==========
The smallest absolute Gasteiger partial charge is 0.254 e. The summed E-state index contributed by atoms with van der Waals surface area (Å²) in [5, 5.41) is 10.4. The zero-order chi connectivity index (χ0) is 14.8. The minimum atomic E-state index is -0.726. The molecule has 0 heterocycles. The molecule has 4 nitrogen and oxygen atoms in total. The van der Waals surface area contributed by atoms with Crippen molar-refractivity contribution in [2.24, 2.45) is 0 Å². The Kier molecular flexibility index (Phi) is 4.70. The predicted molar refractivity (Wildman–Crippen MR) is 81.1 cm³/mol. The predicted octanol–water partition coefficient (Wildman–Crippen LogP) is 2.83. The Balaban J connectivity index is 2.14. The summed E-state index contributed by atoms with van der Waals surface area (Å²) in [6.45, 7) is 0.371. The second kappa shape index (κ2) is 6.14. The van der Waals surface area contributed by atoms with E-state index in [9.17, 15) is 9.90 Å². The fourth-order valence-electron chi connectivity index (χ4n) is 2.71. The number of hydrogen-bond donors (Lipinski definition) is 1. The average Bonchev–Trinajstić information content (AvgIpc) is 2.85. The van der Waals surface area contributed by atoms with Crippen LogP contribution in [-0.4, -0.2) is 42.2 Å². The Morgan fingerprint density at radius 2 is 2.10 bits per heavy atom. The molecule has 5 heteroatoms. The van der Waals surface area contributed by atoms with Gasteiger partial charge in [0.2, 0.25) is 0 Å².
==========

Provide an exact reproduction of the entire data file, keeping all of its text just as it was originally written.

The smallest absolute Gasteiger partial charge is 0.254 e. The summed E-state index contributed by atoms with van der Waals surface area (Å²) in [5, 5.41) is 10.4. The zero-order chi connectivity index (χ0) is 14.8. The minimum atomic E-state index is -0.726. The molecule has 0 heterocycles. The molecule has 4 nitrogen and oxygen atoms in total. The van der Waals surface area contributed by atoms with Crippen molar-refractivity contribution in [2.24, 2.45) is 0 Å². The Kier molecular flexibility index (Phi) is 4.70. The predicted molar refractivity (Wildman–Crippen MR) is 81.1 cm³/mol. The predicted octanol–water partition coefficient (Wildman–Crippen LogP) is 2.83. The Balaban J connectivity index is 2.14. The summed E-state index contributed by atoms with van der Waals surface area (Å²) in [6.45, 7) is 0.371. The second kappa shape index (κ2) is 6.14. The van der Waals surface area contributed by atoms with E-state index in [9.17, 15) is 9.90 Å². The fourth-order valence-electron chi connectivity index (χ4n) is 2.71. The number of hydrogen-bond donors (Lipinski definition) is 1. The average Bonchev–Trinajstić information content (AvgIpc) is 2.85. The van der Waals surface area contributed by atoms with Crippen LogP contribution in [-0.4, -0.2) is 42.2 Å². The Morgan fingerprint density at radius 2 is 2.10 bits per heavy atom. The molecule has 5 heteroatoms. The van der Waals surface area contributed by atoms with Gasteiger partial charge in [0.2, 0.25) is 0 Å².